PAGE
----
By Linda Koco
SAN ANTONIO – Many agents have long been vocal in their opposition to some or all of the country’s new health insurance law, but that doesn’t mean some agents won’t help consumers deal with the consequences of the law.
A new survey released here today by the National Association of Insurance and Financial Advisors (NAIFA) found that more than half (56 percent) of surveyed NAIFA members who sell health insurance intend to sell health plans through the new health care exchanges when they open on Oct. 1.
The exchanges are the online health insurance marketplaces — also called shopping malls — created by the Affordable Care Act (ACA). People can go to the state or federally-facilitated exchanges to research and shop for health insurance.
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The survey found that agents and brokers also plan to help consumers and businesses navigate the complexities of the health insurance marketplace under ACA, indicated NAIFA leaders here during the opening day of the trade group’s annual meeting. Many agents have already done so. For instance:
--44 percent of the surveyed producers indicated they are reaching out in their communities, beyond their existing client base, to assist consumers with questions about health insurance and the ACA.
--Association members have told NAIFA that they are fielding numerous questions about requirements for businesses under the law and what types of plans will be available on the state and federal exchanges.
--Some said they have provided briefings at town hall meetings.
--Some said they have visited senior centers, churches and other community centers.
--At least 10 percent said they have secured referrals from hospitals, pharmacists, doctors and other organizations that believe consumers will need expert advice in the healthcare marketplaces. For instance, a hospital system in Southwest Missouri said it will refer its patients to NAIFA members for advice, and the Tennessee Hospital Association is listing NAIFA members as reliable and trusted resources for consumers.
In addition, some members indicated that they are considering participating in the marketplaces. Of those who live in one of the 26 states with federally facilitated marketplaces, for example, half said they have already taken federal training to help them guide consumers through the marketplaces. An additional 30 percent plan to take the training.
“Whether you love it or hate it (ACA), the law is making fundamental changes to America’s healthcare landscape,” commented NAIFA President-Elect John N. Nichols in a column on the survey findings.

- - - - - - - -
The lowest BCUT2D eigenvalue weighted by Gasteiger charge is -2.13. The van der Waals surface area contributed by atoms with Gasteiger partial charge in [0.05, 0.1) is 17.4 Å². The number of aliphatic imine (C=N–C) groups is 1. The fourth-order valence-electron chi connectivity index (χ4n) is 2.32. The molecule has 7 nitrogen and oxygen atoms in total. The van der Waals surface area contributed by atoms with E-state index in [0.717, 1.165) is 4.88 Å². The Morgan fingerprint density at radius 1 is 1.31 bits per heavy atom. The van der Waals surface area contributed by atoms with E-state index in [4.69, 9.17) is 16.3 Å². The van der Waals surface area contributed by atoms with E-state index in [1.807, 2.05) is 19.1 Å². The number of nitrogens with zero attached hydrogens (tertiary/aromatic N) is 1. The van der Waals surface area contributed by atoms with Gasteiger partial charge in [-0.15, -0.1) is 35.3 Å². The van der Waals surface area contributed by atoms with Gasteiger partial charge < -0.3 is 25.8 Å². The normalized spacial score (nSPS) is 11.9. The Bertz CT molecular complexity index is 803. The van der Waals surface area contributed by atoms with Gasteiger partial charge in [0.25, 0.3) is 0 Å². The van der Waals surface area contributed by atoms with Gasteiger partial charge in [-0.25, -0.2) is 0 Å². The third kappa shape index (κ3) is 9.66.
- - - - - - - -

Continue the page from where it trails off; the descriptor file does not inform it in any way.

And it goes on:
ACA-related changes are not always easy to understand, Nichols said. “Fortunately, insurance professionals with years of experience are stepping up to help individuals and businesses affected by the law.”
There is little wonder that people are so confused, he added after pointing out that the law runs nearly 1,000 pages and has spawned numerous additional regulations.
One member told NAIFA that “Most small business owners are so confused and discouraged they don’t know what to ask, other than, ‘How much will it cost me?’” Nichols recalled. Another said that many consumers don’t know much about the law and they’re not getting much information about it either, other than the information that the NAIFA member sends to them.
The survey results are at odds with a group-think that has evolved around ACA, to the effect that all insurance agents everywhere are thumbing their noses at the new federal law and the exchanges it has created.
The survey shows that agents and brokers are “unwilling to sit on the sidelines” and instead will take an active role, the association said in a statement announcing the survey findings.
The mid-September survey had sampled views of 600 NAIFA members on how they are approaching ACA-related issues.
The NAIFA website says the association represents approximately 200,000 agents and their associates nationwide. Roughly one-half of the members were selling health insurance as recently as 2010. Assuming the survey is representative of the entire membership, it appears that a significant portion of NAIFA members do intend to provide assistance with the law.
The states have been training thousands of “navigators” to help consumers purchase and enroll in plans off the exchanges, Nichols allowed. However, he said, “consumers and businesses will require assistance that goes far beyond registering for a plan. That’s what our members can best provide.”
NAIFA has launched an ACA resource website for members and their clients. The site includes FAQs addressing questions about the exchanges, essential benefits, taxes, the individual mandate, Medicare Advantage and other ACA provisions.
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